Sandwell Council prosecuted The Alachi International Restaurant in Cradley Heath after the chef was burned when the oven – which was leaking gas and had no ignition switch – exploded in his face.
The chef’s clothing caught fire and he sustained burns to his face, ears, hands and arms which were treated in hospital.
When an engineer acting for the council’s environmental health team checked the tandoor oven, he found it was being turned on and off using a set of pliers and had to be lit using a flaming piece of paper.
The pipework – which was held together by foam and sticky tape – was also leaking gas which ignited when the chef attempted to light it when he was injured in November 2017.
The court was told that former director Khalid Hussain and former manager Mahbubur Rahman Chowdhury failed to report the incident. The oven continued to be used until a third party reported the incident to the local authority two weeks later, prompting an immediate investigation, Sandwell Council told IOSH Magazine.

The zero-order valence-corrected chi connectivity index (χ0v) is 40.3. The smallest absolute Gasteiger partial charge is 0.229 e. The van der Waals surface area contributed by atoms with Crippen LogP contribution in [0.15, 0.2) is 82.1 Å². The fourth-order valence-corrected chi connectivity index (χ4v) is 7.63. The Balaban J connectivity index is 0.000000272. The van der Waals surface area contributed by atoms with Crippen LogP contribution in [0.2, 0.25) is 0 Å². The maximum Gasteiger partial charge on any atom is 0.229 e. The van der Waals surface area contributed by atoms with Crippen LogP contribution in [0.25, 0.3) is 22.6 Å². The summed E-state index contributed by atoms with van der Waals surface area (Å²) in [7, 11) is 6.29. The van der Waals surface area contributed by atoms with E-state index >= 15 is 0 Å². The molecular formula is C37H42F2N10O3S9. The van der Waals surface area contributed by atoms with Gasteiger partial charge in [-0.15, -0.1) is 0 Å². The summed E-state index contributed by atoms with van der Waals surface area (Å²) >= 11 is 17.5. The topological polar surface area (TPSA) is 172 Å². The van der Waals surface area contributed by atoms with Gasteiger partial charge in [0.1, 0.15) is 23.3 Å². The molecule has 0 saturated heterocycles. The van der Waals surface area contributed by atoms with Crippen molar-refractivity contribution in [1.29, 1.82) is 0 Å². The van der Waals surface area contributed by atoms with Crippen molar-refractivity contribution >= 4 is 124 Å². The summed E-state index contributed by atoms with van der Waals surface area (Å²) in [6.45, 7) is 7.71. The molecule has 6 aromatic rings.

Safety checks found that the flame failure devices on other gas appliances in the restaurant’s kitchen were either missing or had been bypassed.
The ignition buttons on a large cooker were being held in place with string and metal wire and a smaller cooker had a twisted gas pipe and the safety chains were missing. The large cooker also had missing burners and was condemned along with the tandoor.
Last month at Wolverhampton Crown Court, both the defendants and the company pleaded guilty to ten breaches of the Health and Safety at Work Act, including that the oven was unsafe and that Gas Safe regulations had been breached.
Alachi Restaurant was fined a total of £175,000 and ordered to pay £4,300 towards costs.
Sentencing, Recorder Hegarty QC stated that the offences were so serious that only a custodial sentence would suffice. However, he was persuaded to suspend the sentences for two years.
Each defendant was also ordered to pay £4,000 in costs and sentenced to a total of 38 months in prison for the various offences, to run concurrently for 10 months, suspended for two years. The defendants were also ordered to carry out 150 hours of unpaid work and were disqualified from acting as director or management for five years. The restaurant is now under new ownership.
“Our checks found very dangerous conditions in the kitchen of this restaurant that resulted in one of the chefs being seriously injured,” a spokesperson for Sandwell Council said. “It’s only by luck that he wasn’t killed, and that other people were not injured.”